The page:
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PETER WICKHAM: Farewell Auntie

Peter Wickham, [email protected]

PETER WICKHAM: Farewell Auntie

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LAST MONDAY, my family lost their matriarch, Daphne Maxwell and Barbados lost yet another educator.

To those of us in the family she was known as “Aunt Daphne” and to those she encountered in the classroom, she was known as Ms Maxwell. In both instances, however, the titles only convey part of the special relationship she shared with her family, students and the families of those students.

Vincentians have a way of saying: “he have to call me Auntie”, which conveys a sense of obligation which is attached to the relationship created by these familial bonds.

Similarly, in Barbados it is now customary for aunts and uncles to shed the title as nieces and nephews grow older and it more appropriate to both call and refer to your parents’ siblings by their first name.

In the case of my aunt, both traditions were inapplicable since in the latter instance we properly understood that the relationship between us and her could not be captured on a “first name” basis, nor did we ever feel confined by the obligatory nature of the familial linkage.

The actual relationship between Aunt Daphne and her clan was both different and special and it was fortunate for us who were part of the family because we effectively had an additional mother in her.

She was for the better part of my life disabled and that was a reality that clearly troubled me more than it did her. This physical limitation did not prevent her from becoming fully immersed in my life and the lives of all the younger folk in the family to whom she gave continuous guidance and lots of love.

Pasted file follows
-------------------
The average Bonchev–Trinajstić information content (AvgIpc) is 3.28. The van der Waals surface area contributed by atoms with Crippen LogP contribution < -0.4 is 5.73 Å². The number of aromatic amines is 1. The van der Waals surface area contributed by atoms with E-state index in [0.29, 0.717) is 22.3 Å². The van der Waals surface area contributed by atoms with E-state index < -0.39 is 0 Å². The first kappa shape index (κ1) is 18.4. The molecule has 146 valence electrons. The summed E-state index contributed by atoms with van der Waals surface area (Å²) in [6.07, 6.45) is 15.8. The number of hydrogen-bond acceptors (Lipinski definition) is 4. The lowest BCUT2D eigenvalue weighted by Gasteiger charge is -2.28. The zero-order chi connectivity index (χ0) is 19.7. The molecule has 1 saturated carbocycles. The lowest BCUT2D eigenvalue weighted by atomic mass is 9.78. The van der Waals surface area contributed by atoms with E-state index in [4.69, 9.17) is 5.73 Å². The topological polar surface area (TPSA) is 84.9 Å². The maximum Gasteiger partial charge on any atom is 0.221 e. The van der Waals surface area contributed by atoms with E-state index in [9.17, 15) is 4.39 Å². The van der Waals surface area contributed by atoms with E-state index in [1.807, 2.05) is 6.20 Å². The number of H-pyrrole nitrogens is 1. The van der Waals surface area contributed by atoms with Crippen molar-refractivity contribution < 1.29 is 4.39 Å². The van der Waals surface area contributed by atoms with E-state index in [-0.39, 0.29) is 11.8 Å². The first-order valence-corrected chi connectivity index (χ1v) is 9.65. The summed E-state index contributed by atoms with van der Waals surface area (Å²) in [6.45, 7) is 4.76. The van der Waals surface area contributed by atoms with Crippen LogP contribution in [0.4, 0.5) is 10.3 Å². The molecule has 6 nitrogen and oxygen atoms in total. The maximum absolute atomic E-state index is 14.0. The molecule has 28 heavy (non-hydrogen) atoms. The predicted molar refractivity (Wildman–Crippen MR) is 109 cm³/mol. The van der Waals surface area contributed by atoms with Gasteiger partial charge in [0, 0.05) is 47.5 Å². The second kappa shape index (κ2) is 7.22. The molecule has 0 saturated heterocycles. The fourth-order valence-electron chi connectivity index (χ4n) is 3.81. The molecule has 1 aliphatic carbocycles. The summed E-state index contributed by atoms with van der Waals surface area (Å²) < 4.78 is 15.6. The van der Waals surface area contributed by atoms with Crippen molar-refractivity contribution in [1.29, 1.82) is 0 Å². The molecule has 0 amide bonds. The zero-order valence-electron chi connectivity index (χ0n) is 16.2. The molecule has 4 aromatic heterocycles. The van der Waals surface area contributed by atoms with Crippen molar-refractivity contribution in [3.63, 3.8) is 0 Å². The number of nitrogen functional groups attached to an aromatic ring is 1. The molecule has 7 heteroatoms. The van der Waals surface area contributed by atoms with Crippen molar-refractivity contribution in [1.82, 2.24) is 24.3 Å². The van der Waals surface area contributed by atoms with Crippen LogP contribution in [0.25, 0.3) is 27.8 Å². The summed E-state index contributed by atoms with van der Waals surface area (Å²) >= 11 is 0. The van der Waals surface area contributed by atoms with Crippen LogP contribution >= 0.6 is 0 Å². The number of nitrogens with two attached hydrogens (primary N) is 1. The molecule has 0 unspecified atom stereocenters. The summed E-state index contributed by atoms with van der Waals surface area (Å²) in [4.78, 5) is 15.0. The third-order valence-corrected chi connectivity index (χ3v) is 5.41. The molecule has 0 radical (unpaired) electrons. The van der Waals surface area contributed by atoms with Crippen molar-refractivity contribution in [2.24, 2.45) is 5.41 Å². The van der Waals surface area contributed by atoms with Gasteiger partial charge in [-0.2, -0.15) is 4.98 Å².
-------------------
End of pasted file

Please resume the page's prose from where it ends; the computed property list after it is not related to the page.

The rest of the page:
Pillar of the community

My auntie was referred to as Ms Maxwell by those she encountered in the classroom or as principal and interestingly enough, also by us in the family who were also educated by her at Eagle Hall Primary.

My mother always remarked that we moved effortlessly between “Aunt Daphne” during home time and “Ms Maxwell”, but it was also amusing to hear my aunt’s disciplinary tone during the summer holidays when she cautioned “don’t let me have to become Ms Maxwell today”.

In her more substantive role as Ms Maxwell, she was close to the Eagle Hall community and was familiar with many of the parents whose children attended her school. She was respected by all of them who generally regarded her as one of the pillars of their community.

She had an “old-fashioned” concept of what a teacher should be and believed her role went beyond the classroom and reached into the homes of several students whose families she also touched positively.

Ms Maxwell was proud of all her students who progressed, but was especially happy to have educated both of the former representatives for the constituency in which the school is located. To her these gentlemen would always be “her boys” and she was resolutely unwilling to entertain a discussion about which of them was “right” and who was “wrong”.

“Ms Maxwell” is the fourth of five children born to Caroline and James A. Maxwell in Eagle Hall, St Michael. She was educated at Mrs Maude Haynes’ Private School and then Queen’s College and always wanted to be a teacher. Her introduction to teaching was as an honorary teacher under the headship of that famous educator Charlie F. Broome at Wesley Hall Boys School where she taught for three years.

Ms Maxwell was eventually appointed in 1943 at Boscobel Girls’ School in St Peter, and was later transferred to schools such as Workman’s Junior School in St George and Hindsbury Girls’ School, St Michael.

Some years later she was appointed head at the Paynes’ Bay Girls’ School, St James, and was later transferred to the Eagle Hall Infants’ School, which was then used as a training centre for the teaching of infant methods.

Under her stewardship, the school was upgraded to that of a primary school in the 1970s. Ms Maxwell remained as headteacher of Eagle Hall Primary for a total of 20 years and has therefore been that institution’s longest serving principal. In 1981, she was forced to retire early and in 2008 she fell at home and was incapacitated until Monday of this week when her spirit was set free.

She now joins the ancestors after a long and productive sojourn which enhanced the lives of many.